Fuel cell vehicles (Encyclopedia of Energy, 2016)
This is an invited, peer-reviewed article that reflects an update of an identically titled article first published in Elsevier's Encyclopedia of Energy (Cutler J. Cleveland, ed.) in 2004.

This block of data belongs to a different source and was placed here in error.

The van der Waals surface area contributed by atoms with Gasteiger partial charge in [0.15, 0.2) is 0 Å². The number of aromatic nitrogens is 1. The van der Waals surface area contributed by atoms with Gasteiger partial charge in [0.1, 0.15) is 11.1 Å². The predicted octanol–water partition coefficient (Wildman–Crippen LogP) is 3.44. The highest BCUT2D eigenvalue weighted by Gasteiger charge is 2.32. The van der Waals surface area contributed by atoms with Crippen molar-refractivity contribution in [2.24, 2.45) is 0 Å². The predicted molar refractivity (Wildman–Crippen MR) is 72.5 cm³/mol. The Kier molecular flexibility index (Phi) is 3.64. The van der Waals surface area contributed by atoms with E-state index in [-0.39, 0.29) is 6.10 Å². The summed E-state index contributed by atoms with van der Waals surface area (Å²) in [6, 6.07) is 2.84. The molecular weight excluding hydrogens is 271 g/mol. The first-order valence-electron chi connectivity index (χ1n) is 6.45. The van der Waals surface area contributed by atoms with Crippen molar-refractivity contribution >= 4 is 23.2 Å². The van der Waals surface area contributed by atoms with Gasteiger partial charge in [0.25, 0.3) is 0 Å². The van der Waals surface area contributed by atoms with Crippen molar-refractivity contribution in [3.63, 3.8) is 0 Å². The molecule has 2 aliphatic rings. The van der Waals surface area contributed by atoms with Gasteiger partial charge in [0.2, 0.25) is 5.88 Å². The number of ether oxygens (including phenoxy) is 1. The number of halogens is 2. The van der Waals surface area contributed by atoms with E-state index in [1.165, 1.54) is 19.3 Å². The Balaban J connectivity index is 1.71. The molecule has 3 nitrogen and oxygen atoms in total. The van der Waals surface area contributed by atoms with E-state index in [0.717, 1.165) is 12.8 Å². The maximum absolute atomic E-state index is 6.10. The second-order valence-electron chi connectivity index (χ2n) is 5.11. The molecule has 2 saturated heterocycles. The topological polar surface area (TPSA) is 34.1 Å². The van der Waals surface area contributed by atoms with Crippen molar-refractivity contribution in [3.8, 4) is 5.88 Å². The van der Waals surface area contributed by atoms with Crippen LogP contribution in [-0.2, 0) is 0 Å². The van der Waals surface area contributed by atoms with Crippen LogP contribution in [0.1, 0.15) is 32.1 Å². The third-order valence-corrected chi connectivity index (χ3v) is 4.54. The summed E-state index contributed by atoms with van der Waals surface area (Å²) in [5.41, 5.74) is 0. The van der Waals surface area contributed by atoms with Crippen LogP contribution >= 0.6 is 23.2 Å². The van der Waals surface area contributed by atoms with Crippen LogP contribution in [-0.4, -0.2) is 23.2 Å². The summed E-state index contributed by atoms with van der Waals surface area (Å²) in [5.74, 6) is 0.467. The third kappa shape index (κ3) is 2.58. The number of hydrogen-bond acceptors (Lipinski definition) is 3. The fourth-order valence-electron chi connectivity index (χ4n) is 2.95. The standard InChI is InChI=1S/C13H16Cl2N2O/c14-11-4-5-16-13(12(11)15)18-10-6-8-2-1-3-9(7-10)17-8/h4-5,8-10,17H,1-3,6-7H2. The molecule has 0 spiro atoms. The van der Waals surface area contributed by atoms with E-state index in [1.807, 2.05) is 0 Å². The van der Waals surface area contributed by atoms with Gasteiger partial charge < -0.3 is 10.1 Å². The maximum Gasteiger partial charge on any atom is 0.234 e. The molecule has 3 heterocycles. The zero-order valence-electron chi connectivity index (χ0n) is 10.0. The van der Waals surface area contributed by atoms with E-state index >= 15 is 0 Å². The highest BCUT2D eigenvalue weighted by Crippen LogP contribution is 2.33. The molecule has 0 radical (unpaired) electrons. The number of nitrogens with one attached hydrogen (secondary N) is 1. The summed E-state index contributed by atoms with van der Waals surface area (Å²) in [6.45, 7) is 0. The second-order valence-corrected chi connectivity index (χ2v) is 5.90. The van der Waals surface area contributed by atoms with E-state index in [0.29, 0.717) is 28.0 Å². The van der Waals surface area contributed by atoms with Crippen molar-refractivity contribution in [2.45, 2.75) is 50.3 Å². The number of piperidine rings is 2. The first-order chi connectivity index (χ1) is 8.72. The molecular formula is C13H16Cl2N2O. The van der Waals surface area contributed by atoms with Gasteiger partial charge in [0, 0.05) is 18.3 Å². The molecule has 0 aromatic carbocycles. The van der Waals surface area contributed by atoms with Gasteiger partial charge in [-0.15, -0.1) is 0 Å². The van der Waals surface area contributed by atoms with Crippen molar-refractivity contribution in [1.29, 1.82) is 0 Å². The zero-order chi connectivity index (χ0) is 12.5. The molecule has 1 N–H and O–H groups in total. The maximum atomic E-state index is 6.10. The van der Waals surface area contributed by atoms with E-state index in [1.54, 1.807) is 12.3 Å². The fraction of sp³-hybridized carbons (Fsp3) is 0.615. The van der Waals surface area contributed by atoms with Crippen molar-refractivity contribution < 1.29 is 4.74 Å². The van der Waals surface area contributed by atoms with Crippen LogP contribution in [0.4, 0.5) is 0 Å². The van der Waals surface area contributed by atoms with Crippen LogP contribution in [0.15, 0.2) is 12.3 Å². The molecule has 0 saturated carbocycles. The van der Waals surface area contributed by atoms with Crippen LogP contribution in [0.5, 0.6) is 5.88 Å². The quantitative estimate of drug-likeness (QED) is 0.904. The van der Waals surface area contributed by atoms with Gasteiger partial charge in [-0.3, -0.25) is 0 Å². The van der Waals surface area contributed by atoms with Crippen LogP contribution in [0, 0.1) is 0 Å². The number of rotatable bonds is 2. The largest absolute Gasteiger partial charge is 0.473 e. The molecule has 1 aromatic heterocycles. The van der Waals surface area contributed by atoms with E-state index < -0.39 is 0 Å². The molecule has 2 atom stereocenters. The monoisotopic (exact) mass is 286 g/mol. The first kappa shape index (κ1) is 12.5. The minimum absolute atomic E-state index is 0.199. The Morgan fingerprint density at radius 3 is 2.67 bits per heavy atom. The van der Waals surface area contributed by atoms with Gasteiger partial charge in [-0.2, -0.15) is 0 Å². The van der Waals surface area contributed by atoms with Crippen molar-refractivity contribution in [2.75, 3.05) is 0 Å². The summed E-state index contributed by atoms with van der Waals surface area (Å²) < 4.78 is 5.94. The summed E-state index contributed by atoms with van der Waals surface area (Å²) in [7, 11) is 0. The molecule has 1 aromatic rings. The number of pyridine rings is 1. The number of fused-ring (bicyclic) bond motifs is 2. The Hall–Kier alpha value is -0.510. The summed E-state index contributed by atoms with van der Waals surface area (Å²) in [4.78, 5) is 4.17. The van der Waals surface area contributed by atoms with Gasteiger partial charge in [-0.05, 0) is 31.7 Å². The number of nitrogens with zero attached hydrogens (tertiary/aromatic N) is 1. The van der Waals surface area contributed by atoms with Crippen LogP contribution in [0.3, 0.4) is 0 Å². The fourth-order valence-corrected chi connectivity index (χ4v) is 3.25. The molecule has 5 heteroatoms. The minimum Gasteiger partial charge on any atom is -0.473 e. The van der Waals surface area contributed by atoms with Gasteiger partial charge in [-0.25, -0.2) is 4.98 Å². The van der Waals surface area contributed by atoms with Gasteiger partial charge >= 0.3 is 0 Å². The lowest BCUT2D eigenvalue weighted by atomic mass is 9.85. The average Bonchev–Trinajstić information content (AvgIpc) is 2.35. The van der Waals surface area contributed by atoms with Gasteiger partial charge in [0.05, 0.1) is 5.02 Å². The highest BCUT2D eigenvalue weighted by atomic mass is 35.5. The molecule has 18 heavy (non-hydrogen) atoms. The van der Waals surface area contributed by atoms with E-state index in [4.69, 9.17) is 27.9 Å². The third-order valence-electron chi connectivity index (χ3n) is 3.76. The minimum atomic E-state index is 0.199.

Fuel cells operating on hydrogen are among the propulsion technologies seeing research, development and demonstration as an option for meeting transportation needs in a world that faces severe limits on net anthropogenic CO2 emissions. This article describes fuel cell vehicles, their principles of operation and major components while discussing the progress made in advancing the technology, the challenges it faces and its prospects for the future. Although various fuel cells can use different fuels, polymer electrolyte membrane (PEM) cells that use pure hydrogen are viewed as the best choice for motor vehicles. Fully capable automobiles using PEM fuel cells have been demonstrated and significant cost reductions are in sight for the vehicles themselves. Technical and economic hurdles remain for on-board hydrogen storage, refueling systems and hydrogen supply infrastructure. Fuel cell vehicles will also face competition from ongoing improvements in gasoline vehicles, including hybrid-electric designs, and in small car segments from battery electric vehicles. The economics of all such options will be evaluated in a context that includes increasing vehicle connectivity and automation as well as progress in the control of energy sector CO2 emissions and programs for offsetting CO2 emissions, particularly from liquid fuel use. Nevertheless, because of the promise they hold for meeting energy and climate challenges, fuel cell vehicles have captured the interest of governments and transportation industries around the world, and may become a viable choice for mobility systems of the future.